Just as she wrote poems in her secondary school days with the primary motivation of being herself, the process of writing from prompts and modifying them for her “Sober Sundays” became a means of meditation and self-discovery. On Substack, her newsletter slowly found its tribe of subscribers, many of whom have given much positive feedback. Her website has also been recommended by alternative therapy practitioners, including Dana Leigh Lyons, a doctor of Traditional Chinese Medicine, who added her podcast to a list of essential podcasts to listen to for the wellness of the mind.

Sober Sundays is a podcast for stories and poems posted every Sunday. The poems and stories appear in text and are recorded in audio. And although they are written from prompts, they always exude ironical wisdom, steeped in imaginative vigour. These qualities are demonstrated in her poems. In the poem titled, “I don’t want anyone”, Obii’s ironical lens of looking at life, and mourning the double-edged tragedy that it can sometimes be, is demonstrated in these lines, “I don’t want roses if all they become/ is a blanket of petals for graves dug too early/ I don’t want prayers if we only sing/ because we are two hymns shy of an empty tabernacle/… I don’t want laughter if our rib cages/ are so soundproof that we can’t hear the anguish too…” In the poem, she juxtaposes the binary of hope and despair that life can sometimes be, where often the former masks the latter. The poet, being idealistic, tries to demand from life conditions whose supposed hopefulness also echoes its anguish. Conditions that are not characterised by ecstasies masking the anguish of life.

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In another poem titled, “How to Swim”, she points out that the lessons of surviving in life are in the ironies, “You never learned how to swim/Every pool is an ocean to panic/ Your breath fights to escape being trapped in your lungs/ Your arms and feet think “land” and imitate running/The first thing they teach in swim class is/ How surrender is the survival you seek/ But faced with survival you forget the lesson”. These poems, which represent the intricate ironies of life, show a poet seeking language that navigates some of life’s most intricate struggles. She also demonstrates this in her stories. In “A Good Whiff”, a woman discovers her husband has cheated, having no desire for her after he returns from work. The main element which drives the story is the sensation of the main character’s observation, which begins with the change in how her husband makes love to her. This is a storytelling skill where prose is expressed in poetry, and the unuttered is spoken. In “Say ‘no thank you’”, she writes about a crown which reminisces about the baggage it has put on kings and queens since history and the illusion people have of royalty.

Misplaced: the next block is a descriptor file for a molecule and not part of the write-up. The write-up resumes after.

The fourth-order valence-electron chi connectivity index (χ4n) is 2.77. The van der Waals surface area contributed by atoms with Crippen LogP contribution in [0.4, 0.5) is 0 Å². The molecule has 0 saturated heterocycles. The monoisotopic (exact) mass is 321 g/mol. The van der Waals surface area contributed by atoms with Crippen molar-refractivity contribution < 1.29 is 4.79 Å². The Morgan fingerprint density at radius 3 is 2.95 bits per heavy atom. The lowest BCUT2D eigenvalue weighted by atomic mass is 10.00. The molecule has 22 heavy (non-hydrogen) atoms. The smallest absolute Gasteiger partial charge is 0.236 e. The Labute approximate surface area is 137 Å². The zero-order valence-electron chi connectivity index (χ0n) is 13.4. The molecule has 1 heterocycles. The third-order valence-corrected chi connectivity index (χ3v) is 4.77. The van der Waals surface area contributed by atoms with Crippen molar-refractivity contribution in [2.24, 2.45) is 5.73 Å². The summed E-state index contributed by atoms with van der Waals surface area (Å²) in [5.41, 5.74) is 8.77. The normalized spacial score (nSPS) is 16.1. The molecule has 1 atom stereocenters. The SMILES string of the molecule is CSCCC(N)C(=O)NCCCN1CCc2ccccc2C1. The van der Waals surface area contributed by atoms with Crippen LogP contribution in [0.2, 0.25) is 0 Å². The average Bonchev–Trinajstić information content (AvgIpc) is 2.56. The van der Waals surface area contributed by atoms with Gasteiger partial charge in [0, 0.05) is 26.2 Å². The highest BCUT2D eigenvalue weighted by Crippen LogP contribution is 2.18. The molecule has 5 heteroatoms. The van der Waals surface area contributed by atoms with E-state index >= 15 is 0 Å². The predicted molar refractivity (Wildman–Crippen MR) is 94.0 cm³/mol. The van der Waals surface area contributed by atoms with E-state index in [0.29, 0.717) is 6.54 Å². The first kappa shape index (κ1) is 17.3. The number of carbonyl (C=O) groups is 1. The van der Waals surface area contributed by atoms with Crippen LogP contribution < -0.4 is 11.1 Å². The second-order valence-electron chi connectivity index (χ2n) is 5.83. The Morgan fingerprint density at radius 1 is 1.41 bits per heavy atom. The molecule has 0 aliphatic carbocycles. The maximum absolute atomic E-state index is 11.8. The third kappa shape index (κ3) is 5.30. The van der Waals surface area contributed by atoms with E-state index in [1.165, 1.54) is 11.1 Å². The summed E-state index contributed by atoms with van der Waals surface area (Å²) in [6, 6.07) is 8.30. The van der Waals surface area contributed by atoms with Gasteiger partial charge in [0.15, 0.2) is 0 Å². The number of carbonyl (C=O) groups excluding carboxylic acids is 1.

Sober Sundays has been an integral part of Obii’s development as an artist in the past couple of years, which is why she has kept it a largely personal project. Like the poems she wrote in junior secondary school, the pieces she publishes on Sober Sundays, are a personal reflection. “Some of my listeners have suggested that I bring in some other poets as guests in the podcast, but I have never envisioned it going that way. This is something I do for myself. A personal project. A way to continue to be who I am.”

Obii Ifejika - Afrocritik

Sober Sundays is more like a revolutionary trail on the path of Obii’s artistry. Her poetry has garnered popularity for its quality of advocacy which lends itself to the arc of self-expression and speaking out on social issues. Through her poetry she has helped raise awareness in various aspects that promote a sense of belonging; in 2019, she collaborated with Heritage Bank and wrote a poem on the Nigerian heritage; commissioned by the MacArthur Foundation, she wrote a poem raising awareness for credible elections in Nigeria; and her theatre performances have been a way to interact with her audiences through poetry. But Sober Sundays has been a means of self-reinvention, by which she also connects to the outside world. And it connects the worlds of the written and oral poetry both of which she delves into.

Obii is influenced by a medley of spoken word and page poets from Bassey Ikpi, one of the earliest spoken word poets of Nigerian descent to have inspired her, Suhier Hammad, who she credits for encouraging and coaching her when she was about to compete at the Nigerian National Poetry Slam, Dominique Cristina, a poet she always watches and looks after, and the American playwright, Anna Deavere Smith, who she credits as her biggest inspiration when it came to stage theatre work. For the page poets she reads, Christina Rosetti, the British Romantic poet who was one of her early inspirations, the Nobel laureate, Wislawa Szymborska, and contemporaries like Kechi Nomu, Romeo Oriogun, and Ocean Vuong, whose style she aspires to. She has also been inspired by young artists who love their work, and whose works have a multidisciplinary direction, a bent which they introduce to their writing. “One such person is Ofem Ubi. He combines filmmaking, photography and poetry. Even if it is just poetry, he tends to be very experimental. And I think what that does is widen your perspective and just gives you more room for creative exploration, really.”

In 2024, Obii is bringing herself back to the stage. And she is looking forward to working in collaborative systems which help forward the cause of poets. “I am leaning more into systems and supporting systems that teach poetry, and, Swallow, my one-woman show is coming back this year,” she told me. Her artistic oeuvre itself takes after many of the artists she admires and dabbles between the page and the stage. Although this is Obii’s first production in five years, she doesn’t really see it as a return to the stage even though she agrees it is technically correct. “I just don’t go to the stage except I have new things to say. And I am coming this time with fresh and new perspectives in my art.”

Michael Chiedoziem Chukwudera is a writer and freelance journalist. Follow him on Twitter @Chukwuderaedozi.